Spring is here at Midwest Permaculture. It’s time for the annual harvest from the bottom of our cold compost pile. Along with beautiful compost, we are always pleasantly surprised by another yield uncovered.
While attending an agroforestry conference recently, Bill was pleasantly surprised to learn that Simple Mills was being referenced as a cutting-edge business doing “all the right things” to encourage environmentally sound, regenerative agriculture.
Two years earlier, Simple Mills founder Katlin Smith, was a student in one of our week-long Permaculture Design Courses when the lightbulb moment happened for her!
Buying ‘certified organic’ for her company’s food products was no longer enough. She wanted to support the health of the planet by supporting farmers who not only refuse to use herbicides and pesticides on our food plants, but she also wanted to support farmers who were building topsoil health, holding more water in their soils, caring for wildlife and watersheds, caring for farming communities, and caring for future generations.
She made a decision right then and returned to the Simple Mills corporate offices with a mandate:
Let’s find and buy our food stuffs from regenerative/permaculture farmers. And if we can’t find them, let’s help create them!
Now that we have our course schedule finalized for 2022, we wanted to share a little highlight of what taking a Permaculture Design Certificate course with us is really like.
We believe there is much more to permaculture than what is in the designer’s manual. As its founders Bill Mollison and David Holmgren stressed, the initial concept of permaculture was meant to expand, and over the years there have been great strides in exploring what can be accomplished by designing human systems with the ethics of permaculture at the base of our intent. Continue reading “2022 Course Schedule is Released!”
Picture Summary: Clay-slip Straw Cabin Build
Our First Cabin is Done – Completed 2020
We guided the design and construction of the first of several cabins on the CSC’s 8.7 acre design project. The cabins are part of a long-term sustainability plan for this land.
Why is it called an ‘Earth Shelter?’ Because it is made from the earth right beneath our feet here, just 50′ from the cabin. Continue reading “Building of Permaculture Earth-Shelter Cabin”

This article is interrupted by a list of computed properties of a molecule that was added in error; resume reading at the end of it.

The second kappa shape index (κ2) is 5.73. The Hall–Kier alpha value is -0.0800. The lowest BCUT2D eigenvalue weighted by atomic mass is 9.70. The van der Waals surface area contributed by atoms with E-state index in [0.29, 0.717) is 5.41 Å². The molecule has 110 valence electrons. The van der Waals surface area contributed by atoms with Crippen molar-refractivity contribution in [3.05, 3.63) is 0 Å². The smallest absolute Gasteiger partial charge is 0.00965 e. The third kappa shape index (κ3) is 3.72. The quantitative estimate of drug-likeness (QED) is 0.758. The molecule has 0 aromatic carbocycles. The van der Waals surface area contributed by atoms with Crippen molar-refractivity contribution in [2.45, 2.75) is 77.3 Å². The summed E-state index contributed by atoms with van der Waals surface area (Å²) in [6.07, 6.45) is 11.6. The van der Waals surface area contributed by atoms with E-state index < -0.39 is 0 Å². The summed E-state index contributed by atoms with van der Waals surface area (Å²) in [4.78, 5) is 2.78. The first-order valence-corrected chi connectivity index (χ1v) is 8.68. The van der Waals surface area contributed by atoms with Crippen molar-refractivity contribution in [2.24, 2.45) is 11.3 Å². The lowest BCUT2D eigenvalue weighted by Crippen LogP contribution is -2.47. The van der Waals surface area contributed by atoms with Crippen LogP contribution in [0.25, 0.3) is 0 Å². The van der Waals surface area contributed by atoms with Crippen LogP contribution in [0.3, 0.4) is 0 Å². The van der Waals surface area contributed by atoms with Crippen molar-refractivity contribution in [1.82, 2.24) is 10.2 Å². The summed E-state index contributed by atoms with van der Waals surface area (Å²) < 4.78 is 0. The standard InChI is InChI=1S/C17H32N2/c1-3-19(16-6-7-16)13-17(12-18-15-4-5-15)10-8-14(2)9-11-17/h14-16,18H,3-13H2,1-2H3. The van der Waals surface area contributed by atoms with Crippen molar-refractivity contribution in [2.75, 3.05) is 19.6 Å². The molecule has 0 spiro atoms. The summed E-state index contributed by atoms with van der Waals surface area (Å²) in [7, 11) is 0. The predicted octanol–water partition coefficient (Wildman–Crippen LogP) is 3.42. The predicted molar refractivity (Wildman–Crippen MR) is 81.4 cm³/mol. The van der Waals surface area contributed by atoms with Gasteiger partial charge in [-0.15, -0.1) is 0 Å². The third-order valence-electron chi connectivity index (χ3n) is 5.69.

Building Raised Beds on Contour
When our community pond became stagnant from silt runoff and the build-up of plant detritus over 40 years, it needed some serious rehabilitation and excavation. In 2018 we hired a contractor to help us with the job (a nearby friend and neighbor of the community) but what to do with all of the muck? Not knowing how much muck there would be we marked off two long contour lines in the field above the pond and had them dump truck-load after truck-load along side of our markers.
The goal? To build raised beds on contour.
We recently visited a long-term project of ours, Bending Oak Permaculture farm in Youngstown, Ohio. We have been designing and implementing for this demonstrative site for over seven years, and to see it transform from a plot of barren land into an abundant, regenerative ecosystem has been incredibly rewarding.
To help share what we are creating and learning with others, we set up an 18-Stop Self-guided Tour with posters like this at each point.
We created these Design-Element Permaculture (DEP) Posters to explain the inner workings of the farm. Read more to learn about Bending Oak and why we created these posters. Continue reading “Bending Oak Permaculture Farm, Design-Element Permaculture Posters”
Another Experiment at Midwest Permaculture
How one can attractively store woody brush to give it time to break down.
Hello permaculture friends. We wanted to give something a try. We have not seen this exact design in the literature or on YouTube (although it certainly could be out there) but the idea is to use our yard brush while also building a sturdy fence. Continue reading “Living Woven-Willow Brush Fence”
Larry Korn 1948-2019
Free Webinar posted as a Tribute to Larry
We are saddened by the recent passing of our friend, Larry Korn. He is best known for being the translator/editor of one of the most influential books to touch the lives of scores of natural farmers and permaculturists, The One-Straw Revolution by Masanobu Fukuoka.
Why is this book so influential?
The Middle East and Northern Africa were once very fertile areas. With widespread annual tilling/plowing, a civilization will always end up losing it’s topsoil and become arid. One-half of the topsoil has now be washed away on the North American continent. The One-Straw Revolution shows us how annual grain growing can be done without tillage so that we can grow food WHILE building topsoil!
The folks at Smart Farm in Barrington, IL, invited us to work with them on a permaculture design for a new 10-acre parcel they were gifted with.
The biggest challenge? This was the low ground in the area and after a good rain, 5 of the 10 acres was under water, including many of their annual gardening beds.
So we designed in some rain gardens and bioswales to move the water in the direction we wanted through the property. Once the deep rooted prairie plants are established we will actually end up holding more water on the land while also keeping their annual beds dryer. Here is the conceptual design. We’ll post the ‘as-built’ design once it’s completed.
It has been a real boon to have Embry Jansen and Sky Pisarski assisting us over the past couple of weeks as permaculture work-traders. They are trading their time for one of our upcoming PDC courses. They have been assisting us with a wide variety of unfinished activities related to our CSC 8.7-acre Permaculture Land Project here in Stelle.